The Itaipu Hydroelectric Power Plant is located on the Paraná River between Brazil and Paraguay. The Paraná River is the seventh largest river in the world and the second largest in South America. Itaipu Dam is the world’s largest hydroelectric power facility and it is a joint effort of the governments of Brazil and Paraguay.
The project ranges from Foz do Iguaçu, in Brazil, and Ciudad Del Este in Paraguay, in the south to Guaíra and Salto Del Guaíra in the north. The name Itaipu was taken from an isle that existed near the construction site. In the Guarani language, “Itaipu” means “the sound of a stone”.
The Itaipu Reservoir is 170 km long with an area of 1.35 km2 and has a volume at maximum normal level of 29 billion tons of water. It consists of a series of various types of dams the height of the dam reaches 196 m, its length 7.76 km. The Powerhouse is located at the toe of the main Dam, most of it on the river bed and the rest on the Diversion Channel.
The main structure, a hollow, concrete gravity dam, has a powerhouse capable of generating 14,000 megawatts (MW) of electricity. The main powerhouse has 18 Francis turbines each with a rated power of 715 MW. The Spillway is located on the right bank, and it has 14 segmented sluice gates with a total discharge rate of 62,200 cubic meters per second.
The volumes of construction in Itaipu are also impressive. The volume of iron and steel utilized in the Dam structure would be enough to build 380 Eiffel Towers, and the volume of concrete used in Itaipu represents 15 times the volume utilized to build the Channel Tunnel between France and England.
The power plant is a major tourist attraction in the Foz do Iguacu area. More than nine million visitors from 162 countries have visited the structure since it was completed in 1991.
On June 22, 1966, the Ministers of Foreign Affairs of Brazil, Juracy Magalhaes, and of Paraguay, Sapena Pastor, signed the “Act of Iguaçu “. A study was carried out under this Act that assessed the potential hydraulic resources of the Paraná River, which is jointly occupied by the two countries. In 1967, the Brazilian-Paraguayan Joint Technical Commission was established to carry out the study and the development of the Paraná River.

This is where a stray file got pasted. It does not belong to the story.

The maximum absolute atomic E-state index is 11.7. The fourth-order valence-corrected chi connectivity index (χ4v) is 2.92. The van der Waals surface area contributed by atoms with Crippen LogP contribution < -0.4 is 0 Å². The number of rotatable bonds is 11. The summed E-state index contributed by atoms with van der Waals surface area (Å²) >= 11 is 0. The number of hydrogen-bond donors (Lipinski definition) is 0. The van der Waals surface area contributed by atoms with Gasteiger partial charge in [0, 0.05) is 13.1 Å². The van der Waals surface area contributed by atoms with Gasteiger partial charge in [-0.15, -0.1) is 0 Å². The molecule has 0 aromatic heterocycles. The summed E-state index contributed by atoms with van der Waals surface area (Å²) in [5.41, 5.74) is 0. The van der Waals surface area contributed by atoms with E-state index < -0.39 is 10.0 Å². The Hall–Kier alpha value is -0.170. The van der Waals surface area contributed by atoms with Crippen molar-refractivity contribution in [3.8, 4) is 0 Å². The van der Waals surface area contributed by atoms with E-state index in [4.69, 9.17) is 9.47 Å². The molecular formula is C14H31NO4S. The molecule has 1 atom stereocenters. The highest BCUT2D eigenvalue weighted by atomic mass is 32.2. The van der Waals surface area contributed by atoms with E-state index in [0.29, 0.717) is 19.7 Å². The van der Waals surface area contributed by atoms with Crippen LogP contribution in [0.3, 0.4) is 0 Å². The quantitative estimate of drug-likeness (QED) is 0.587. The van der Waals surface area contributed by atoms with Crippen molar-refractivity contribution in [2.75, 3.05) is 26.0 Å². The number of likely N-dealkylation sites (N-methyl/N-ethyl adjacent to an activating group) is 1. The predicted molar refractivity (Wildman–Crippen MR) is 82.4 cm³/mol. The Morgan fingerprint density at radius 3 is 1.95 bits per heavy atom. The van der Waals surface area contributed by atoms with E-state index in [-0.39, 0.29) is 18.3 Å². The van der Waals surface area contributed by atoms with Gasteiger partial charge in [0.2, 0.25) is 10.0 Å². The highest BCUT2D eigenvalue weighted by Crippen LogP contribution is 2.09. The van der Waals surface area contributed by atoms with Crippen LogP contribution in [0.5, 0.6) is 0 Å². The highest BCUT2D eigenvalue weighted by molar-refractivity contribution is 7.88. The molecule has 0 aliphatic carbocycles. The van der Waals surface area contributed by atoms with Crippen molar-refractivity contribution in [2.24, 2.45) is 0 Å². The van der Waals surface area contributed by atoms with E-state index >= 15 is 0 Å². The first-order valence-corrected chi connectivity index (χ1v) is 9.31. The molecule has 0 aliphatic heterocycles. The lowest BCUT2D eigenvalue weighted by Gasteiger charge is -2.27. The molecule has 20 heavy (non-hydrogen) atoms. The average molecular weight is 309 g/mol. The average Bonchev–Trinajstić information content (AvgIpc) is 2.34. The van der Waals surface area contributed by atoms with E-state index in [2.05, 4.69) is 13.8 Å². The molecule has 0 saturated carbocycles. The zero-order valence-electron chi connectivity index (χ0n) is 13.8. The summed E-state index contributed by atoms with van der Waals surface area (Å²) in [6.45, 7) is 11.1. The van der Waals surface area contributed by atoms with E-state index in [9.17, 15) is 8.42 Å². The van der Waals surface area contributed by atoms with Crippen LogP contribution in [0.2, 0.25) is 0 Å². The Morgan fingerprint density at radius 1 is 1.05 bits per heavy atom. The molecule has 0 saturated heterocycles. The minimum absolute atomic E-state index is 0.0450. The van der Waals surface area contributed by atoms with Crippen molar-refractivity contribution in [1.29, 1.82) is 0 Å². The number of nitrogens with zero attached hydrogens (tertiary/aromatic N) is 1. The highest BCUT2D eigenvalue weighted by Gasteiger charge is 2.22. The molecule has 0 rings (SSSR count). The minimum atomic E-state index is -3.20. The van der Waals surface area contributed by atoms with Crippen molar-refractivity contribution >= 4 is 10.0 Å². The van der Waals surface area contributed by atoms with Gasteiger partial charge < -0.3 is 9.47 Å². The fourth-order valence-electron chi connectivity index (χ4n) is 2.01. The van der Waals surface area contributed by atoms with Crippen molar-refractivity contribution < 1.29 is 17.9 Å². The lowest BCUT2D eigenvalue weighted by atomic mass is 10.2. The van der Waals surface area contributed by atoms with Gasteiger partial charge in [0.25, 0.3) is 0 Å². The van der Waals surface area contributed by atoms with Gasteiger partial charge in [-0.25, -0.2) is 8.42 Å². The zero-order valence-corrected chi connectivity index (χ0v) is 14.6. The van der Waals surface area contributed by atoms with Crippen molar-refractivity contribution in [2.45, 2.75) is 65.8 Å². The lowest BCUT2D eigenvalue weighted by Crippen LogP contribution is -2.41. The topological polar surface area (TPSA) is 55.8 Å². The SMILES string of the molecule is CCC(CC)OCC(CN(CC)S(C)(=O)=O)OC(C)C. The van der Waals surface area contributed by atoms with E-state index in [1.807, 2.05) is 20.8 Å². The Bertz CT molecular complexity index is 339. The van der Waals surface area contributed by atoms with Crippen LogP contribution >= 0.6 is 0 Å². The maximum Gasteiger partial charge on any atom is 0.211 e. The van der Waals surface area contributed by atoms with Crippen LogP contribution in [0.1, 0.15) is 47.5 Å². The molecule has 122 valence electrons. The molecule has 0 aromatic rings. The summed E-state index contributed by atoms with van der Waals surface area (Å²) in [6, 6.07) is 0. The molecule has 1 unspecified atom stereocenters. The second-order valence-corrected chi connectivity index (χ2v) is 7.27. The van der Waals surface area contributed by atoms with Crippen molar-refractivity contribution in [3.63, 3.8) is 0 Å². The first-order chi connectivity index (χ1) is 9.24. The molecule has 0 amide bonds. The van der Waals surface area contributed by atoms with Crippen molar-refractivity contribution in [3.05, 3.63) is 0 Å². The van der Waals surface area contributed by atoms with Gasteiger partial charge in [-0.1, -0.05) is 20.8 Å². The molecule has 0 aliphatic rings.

On April, 26, 1973, the two governments of the states signed a treaty “for the development of the hydroelectric resources of the Paraná River” and founded ITAIPU Binacional (cooperation with the legal, administrative and financial capacities and technical responsibility to plan set up and operate the plant) in May, 17, 1974.
The construction work started in 1975, reaching its peak in 1978 with 30 000 people at work. Monthly on-site concrete production reached 338 000 m³. In total, 15 times the mass of concrete used for the “Euro Tunnel” was supplied.
It took almost three years for workers to carve a 1.3 mile long, 300 foot deep, 490 foot wide diversion channel for the river. Fifty million tons of earth and rock were removed in the process. Engineers chose a hollow gravity dam because it required 35 percent less concrete than a solid gravity dam. The hollow dam is still heavy and sturdy enough to resist the thrust of water entirely by its own weight.
Sometimes the dam can get blocked with mud and silt. It is expensive to clean the dam out. The mud and silt can cause diseases in the water in the reservoir. Unless the water in the reservoir is cleaned, people can get these diseases. The land behind the dam and reservoir had to be flooded. Much of this land was rainforest and the trees had to be cut down. Many parrots died because their homes in the trees were destroyed.
In 1982 the land behind the dam was flooded and within 14 days the reservoir was created. Unit 1 started to operate in December 1983. Electrical grid connection to Paraguay was established in March 1984, Brazil was connected 5 months later. In March 1991 the last Unit (No.18) was put into operation.
The magnitude of the project also can be demonstrated by the fact that in 1995 Itaipu alone provided 25% of the energy supply in Brazil and 78% in Paraguay.